The government’s ability to sift and sort through massive amounts of data is increasing at an exponential rate. The NSA is even launching a new, massive data-center just outside of Salt Lake City, UT. In the name of security, we now have an FBI and a federal security system that is taking unprecedented steps to protect us. Much of this is warranted, as there is a very real and present danger of terrorism, as the news has been reporting recently.
However, at what point does it all become invasive and move past the realms of security and morph into an unjust policing program in which the authorities gain control over average, law-abiding citizens? That is the fine line that is easy to cross. And at what point do these extra measures get scaled back after the initial threat has subsided? If history is any indicator, they don’t. They continue on and as other threats come up on the horizon, more power is gained in the hands of a few.
One of the unintended dangers of these measures, as indicated in the article, is the possibility of false-positives, where average citizens get arrested or flagged and have to deal with the bureaucratic nonsense to get freed from their sight. From the article, “‘We have a situation where the government is spending fairly large sums of money to use an unproven technology that has a possibly of false positives that would subject innocent Americans to unnecessary scrutiny and impinge on their freedom,’ said Kurt Opsahl, a lawyer with the Electronic Frontier Foundation.”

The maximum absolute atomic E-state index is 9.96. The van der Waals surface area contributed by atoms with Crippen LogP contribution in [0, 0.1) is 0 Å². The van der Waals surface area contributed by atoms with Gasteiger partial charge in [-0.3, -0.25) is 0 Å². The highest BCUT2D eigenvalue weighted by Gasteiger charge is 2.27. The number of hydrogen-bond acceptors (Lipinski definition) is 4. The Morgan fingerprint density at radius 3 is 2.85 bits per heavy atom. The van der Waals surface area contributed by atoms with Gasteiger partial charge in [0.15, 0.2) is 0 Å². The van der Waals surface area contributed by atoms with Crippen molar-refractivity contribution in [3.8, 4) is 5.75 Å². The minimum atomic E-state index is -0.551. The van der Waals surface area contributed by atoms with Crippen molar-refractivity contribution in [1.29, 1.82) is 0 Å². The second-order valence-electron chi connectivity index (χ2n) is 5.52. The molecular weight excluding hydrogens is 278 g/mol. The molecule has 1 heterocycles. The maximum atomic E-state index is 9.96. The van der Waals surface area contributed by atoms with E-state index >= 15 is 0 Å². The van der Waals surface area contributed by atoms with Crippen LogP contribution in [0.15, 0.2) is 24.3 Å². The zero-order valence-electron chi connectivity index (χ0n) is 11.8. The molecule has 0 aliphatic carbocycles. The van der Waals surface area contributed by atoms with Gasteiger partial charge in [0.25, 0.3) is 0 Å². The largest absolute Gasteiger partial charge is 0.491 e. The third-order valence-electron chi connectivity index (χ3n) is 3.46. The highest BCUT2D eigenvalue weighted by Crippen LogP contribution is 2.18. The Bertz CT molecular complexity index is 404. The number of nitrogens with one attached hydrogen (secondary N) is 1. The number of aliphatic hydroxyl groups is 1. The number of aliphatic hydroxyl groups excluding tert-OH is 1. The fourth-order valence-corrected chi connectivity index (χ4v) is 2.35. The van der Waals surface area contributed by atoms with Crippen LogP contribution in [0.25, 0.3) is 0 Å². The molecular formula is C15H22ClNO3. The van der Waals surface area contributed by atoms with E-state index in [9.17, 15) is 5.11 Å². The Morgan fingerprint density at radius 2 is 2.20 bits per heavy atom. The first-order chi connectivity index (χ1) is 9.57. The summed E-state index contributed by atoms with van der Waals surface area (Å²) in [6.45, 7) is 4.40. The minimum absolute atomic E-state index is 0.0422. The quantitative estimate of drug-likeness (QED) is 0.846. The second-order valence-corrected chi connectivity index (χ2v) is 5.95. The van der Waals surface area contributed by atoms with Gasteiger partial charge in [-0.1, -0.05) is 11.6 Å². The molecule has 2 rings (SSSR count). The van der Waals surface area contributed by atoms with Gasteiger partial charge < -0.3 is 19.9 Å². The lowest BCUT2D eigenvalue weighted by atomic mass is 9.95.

I used to be very hard-line about this issue, during the time right after and beyond the 9/11 attacks. I believed it was absolutely necessary to have these technologies and human systems in place to protect us from these pervasive threats. I still hold to that to some degree, but also see the legitimate concerns of many about the potential for abuse, holding some of those concerns myself now. As I have said about other issues, it is my belief in total depravity that leads me to these concerns. The history of the Bible as well as the history of man after the Scriptures were written display man’s insatiable desire to pursue that which is evil.
The diagnosis of man in Romans 3:10-18 makes this abundantly clear. Man is not inherently good and in opposition to the insurance commercial, we do not “just want to do the right thing.” We inherently want to do that which is evil, and it is only because of God’s common grace that man doesn’t pursue even more wickedness than he does. This doesn’t negate the human-to-human good man does do his fellow man. But it negates the assumption that we are inherently good in relation to the One who matters: God.
As a result, the possibility for corruption is all around us and this is the very reason checks and balances were put into place at the founding of this country. Those men understood that humankind, when given absolute power without those checks and balances in place, will pursue power over the majority and become absolutely corrupted.
These powers the federal government is obtaining are no different. I’m not saying we have gotten to the point of despotism yet, or that it is even around the corner, as many are claiming. But corruption doesn’t always happen in a 100% rush toward tyranny, but rather happens in fragments until our freedoms are completely eroded one day. This could be 20 years or 50 years down the road or maybe never, but it is at least possible, and at some point likely.
No one wants to think it could happen, but no one wanted to think Hitler and Stalin would commit such evil crimes either, yet they did. And the devastation left in their wake was breath-taking, to say the least. As the military-industrial complex Eisenhower warned about at the end of his presidency continues to expand, we must be watchful that these powers not over-run the people for whom they are supposed to be protecting.